In early September, my mom came home from the Squirrel Hill Farmers’ Market crying. She had just witnessed a police officer force and handcuff a civilian to the ground. The reason for this inhumane treatment? The civilian had commented on the officer’s facemask, which was stylized with the Thin Blue Line flag, questioning why the officer would disrespect the American flag. Hearing this first-hand account, I could tell the police officer, who was working off-duty security, was abusing his role.
Though his job is to protect and serve, he was doing far from that.
In recent years, we have seen this abuse of power by Pittsburgh police over and over. As a young, white Jewish woman, I know I’m less likely to feel this abuse than other Pittsburghers, but police can’t protect only certain parts of the community.
My father, the rabbi of New Light Congregation, owes his life to the Pittsburgh police. They helped him escape the 2018 Tree of Life shooting. I am so grateful to the police for responding effectively and efficiently during this moment of crisis. In this case, the police were doing their job and risking their own lives to protect citizens. However, based on incidents of police brutality and harassment, it's clear that police have been picking and choosing whom to protect.
In my father’s situation, the police chose to protect the Jewish community. While in that other case my mother witnessed, the officer chose to harass this civilian. While the gravity of the incidents is different, I think it's wrong that officers would respond heroically to one incident and act so disrespectfully in another. After questioning the officer, the civilian was told he was blocking an exit, and, according to the city, resisted arrest before being told a Taser might be used if he didn’t comply.
We can’t make the excuse that the officer at the farmers’ market, Paul Abel, was a “bad” cop — he works for a system that is not all that “good.” Theoretically, the idea of policing in order to protect citizens is a good thing; however, the system allows police officers to harass those they disagree with, and we know from countless tragedies across the country that confrontations with police can turn deadly.
Though the Squirrel Hill incident was not racialized, the Black community is most often affected by this “pick and choose” mentality. One potential solution to this problem could be police reform; though this kind of reform can't solve systemic racism, it could help to enact change.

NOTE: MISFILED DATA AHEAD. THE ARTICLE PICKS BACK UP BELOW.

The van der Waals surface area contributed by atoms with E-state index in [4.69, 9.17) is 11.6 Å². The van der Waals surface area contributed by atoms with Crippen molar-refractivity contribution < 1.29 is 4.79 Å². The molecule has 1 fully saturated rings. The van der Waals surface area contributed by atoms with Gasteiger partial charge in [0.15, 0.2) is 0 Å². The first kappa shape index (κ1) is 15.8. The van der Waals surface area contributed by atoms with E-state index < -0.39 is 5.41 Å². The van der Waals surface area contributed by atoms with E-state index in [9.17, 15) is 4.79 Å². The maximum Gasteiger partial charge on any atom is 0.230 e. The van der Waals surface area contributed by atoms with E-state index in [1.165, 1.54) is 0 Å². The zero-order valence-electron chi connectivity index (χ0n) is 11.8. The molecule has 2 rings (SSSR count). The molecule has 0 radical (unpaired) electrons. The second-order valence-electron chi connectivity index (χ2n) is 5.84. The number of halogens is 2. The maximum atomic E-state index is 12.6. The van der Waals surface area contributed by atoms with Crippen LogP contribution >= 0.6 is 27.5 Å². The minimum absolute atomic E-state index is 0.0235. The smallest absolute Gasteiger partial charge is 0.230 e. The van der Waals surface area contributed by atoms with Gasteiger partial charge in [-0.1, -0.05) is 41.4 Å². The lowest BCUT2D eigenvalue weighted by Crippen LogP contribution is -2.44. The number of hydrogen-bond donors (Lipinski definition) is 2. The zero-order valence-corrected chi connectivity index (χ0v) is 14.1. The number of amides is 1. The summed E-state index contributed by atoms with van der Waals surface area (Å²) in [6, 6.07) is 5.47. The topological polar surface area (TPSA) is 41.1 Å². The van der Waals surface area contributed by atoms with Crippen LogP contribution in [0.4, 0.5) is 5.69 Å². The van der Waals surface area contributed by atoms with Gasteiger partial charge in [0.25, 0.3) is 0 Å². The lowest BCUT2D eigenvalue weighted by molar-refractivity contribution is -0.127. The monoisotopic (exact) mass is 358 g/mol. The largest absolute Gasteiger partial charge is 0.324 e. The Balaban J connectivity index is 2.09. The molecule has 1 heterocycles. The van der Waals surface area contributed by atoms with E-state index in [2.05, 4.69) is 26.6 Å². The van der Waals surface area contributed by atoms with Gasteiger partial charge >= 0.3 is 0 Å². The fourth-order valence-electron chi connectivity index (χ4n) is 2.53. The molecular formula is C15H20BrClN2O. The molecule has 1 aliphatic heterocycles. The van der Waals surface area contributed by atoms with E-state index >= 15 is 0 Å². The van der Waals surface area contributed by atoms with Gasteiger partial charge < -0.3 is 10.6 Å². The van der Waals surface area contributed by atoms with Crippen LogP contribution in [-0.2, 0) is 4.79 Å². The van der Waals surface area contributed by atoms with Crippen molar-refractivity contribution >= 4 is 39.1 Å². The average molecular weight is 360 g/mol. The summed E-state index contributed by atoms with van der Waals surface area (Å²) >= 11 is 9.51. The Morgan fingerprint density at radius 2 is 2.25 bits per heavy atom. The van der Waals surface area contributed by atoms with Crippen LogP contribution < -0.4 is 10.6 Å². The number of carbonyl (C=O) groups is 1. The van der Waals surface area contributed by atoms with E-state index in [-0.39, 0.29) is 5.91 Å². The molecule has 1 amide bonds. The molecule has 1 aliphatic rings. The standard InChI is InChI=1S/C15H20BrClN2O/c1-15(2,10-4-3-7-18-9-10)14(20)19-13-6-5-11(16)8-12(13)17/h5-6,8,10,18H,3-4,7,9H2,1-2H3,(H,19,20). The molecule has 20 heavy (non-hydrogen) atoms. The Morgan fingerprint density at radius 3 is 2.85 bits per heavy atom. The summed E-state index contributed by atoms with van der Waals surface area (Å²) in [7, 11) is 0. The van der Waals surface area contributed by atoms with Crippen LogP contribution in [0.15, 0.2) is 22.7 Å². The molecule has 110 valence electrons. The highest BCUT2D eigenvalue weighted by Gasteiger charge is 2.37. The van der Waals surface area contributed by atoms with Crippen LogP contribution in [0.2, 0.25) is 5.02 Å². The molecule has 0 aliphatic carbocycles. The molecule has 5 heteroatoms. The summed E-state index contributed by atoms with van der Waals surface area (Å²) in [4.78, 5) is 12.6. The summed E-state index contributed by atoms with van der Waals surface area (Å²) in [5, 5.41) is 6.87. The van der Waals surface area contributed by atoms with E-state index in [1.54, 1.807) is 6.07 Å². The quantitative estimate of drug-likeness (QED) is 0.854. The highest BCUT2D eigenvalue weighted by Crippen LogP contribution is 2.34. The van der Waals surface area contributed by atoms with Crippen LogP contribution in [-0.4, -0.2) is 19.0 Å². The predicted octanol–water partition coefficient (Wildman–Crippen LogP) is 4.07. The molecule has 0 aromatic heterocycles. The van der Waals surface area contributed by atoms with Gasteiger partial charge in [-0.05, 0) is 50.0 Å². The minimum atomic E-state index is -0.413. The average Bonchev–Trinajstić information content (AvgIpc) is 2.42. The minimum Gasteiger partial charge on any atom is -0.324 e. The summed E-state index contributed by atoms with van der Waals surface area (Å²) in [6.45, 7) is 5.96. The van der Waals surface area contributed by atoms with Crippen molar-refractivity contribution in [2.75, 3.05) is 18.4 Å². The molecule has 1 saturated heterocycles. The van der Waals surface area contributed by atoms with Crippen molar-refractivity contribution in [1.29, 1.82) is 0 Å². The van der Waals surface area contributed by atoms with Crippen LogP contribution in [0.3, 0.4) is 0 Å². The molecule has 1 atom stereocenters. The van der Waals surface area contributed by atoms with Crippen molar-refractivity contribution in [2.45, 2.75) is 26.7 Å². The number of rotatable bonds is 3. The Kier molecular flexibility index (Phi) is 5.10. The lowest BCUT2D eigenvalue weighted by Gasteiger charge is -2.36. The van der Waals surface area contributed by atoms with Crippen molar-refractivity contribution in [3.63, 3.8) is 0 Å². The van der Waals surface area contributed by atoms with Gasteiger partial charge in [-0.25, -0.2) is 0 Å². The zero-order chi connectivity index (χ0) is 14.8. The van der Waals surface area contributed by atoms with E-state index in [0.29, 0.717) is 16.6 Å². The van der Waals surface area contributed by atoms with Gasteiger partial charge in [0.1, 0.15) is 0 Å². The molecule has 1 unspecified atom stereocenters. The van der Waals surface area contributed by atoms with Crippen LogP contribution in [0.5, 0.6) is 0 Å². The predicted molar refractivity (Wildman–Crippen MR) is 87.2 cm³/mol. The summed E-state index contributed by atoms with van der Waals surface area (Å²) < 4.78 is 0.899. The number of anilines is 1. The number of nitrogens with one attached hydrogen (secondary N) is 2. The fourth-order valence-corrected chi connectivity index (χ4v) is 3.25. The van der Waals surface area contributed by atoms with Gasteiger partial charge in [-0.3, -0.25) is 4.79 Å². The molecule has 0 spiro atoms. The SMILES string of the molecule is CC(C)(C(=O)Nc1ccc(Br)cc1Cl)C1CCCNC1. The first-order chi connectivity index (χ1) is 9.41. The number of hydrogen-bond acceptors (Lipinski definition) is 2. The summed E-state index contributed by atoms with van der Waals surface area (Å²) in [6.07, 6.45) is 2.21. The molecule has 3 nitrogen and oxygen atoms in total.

First of all, officers need to have more effective training. In the farmers’ market instance, the officer took the civilian’s comment way out of proportion. If he had effective deescalation training, this incident could have been prevented. This situation reminded me of how militarized our police have become, which dismisses the fact that they’re supposed to treat citizens as neighbors, not enemies.
Next, there need to be more rules about the behavior of police officers. They should not be allowed to display a political opinion while in uniform, especially an “opinion” that has also been promoted by white supremacists to push back against Black Lives Matter protests. Seeing an officer supporting movements with offensive messages makes me feel more scared than safe. An officer’s job should not be to incite fear while on duty.
As I watched the video, I saw mothers walking by with their children. Officer behaviors should set an example for other citizens and children. What do young children think when they see an officer pushing and threatening an innocent civilian to the ground? If this is a form of bullying that is condemned from a young age, why is it okay for an authority figure to be a bully?
Of course, police acting inappropriately isn’t new to our nation. It’s happened since enslaved Africans were brought to Virginia in 1619 up to Michael Brown’s death in Ferguson, Mo., and now with the resurgence of the Black Lives Matter movement calling for police reform.
In Pittsburgh, activists groups like Black, Young, and Educated as well as Stop the Station have been advocating all summer for police reform. Their work not only benefits the Black community but the city of Pittsburgh as a whole. We can’t employ police forces that only protect some of us, while our neighbors are being threatened, and even murdered as in the case of Antwon Rose II in East Pittsburgh.
I want to believe police are supposed to protect me. I really do. They protected the Jewish community after October 27, 2018 and continue to do so today. But they can’t protect some of us until they protect all of us.
We need to hold these systems accountable to be sure that it attracts and retains officers who seek to protect all citizens, not just the ones they choose to protect. After all, the purpose of police is to protect and serve, not to bully and harass.
Ada Perlman is a junior at The Ellis School. If you want to send a message to Ada, email firstname.lastname@example.org.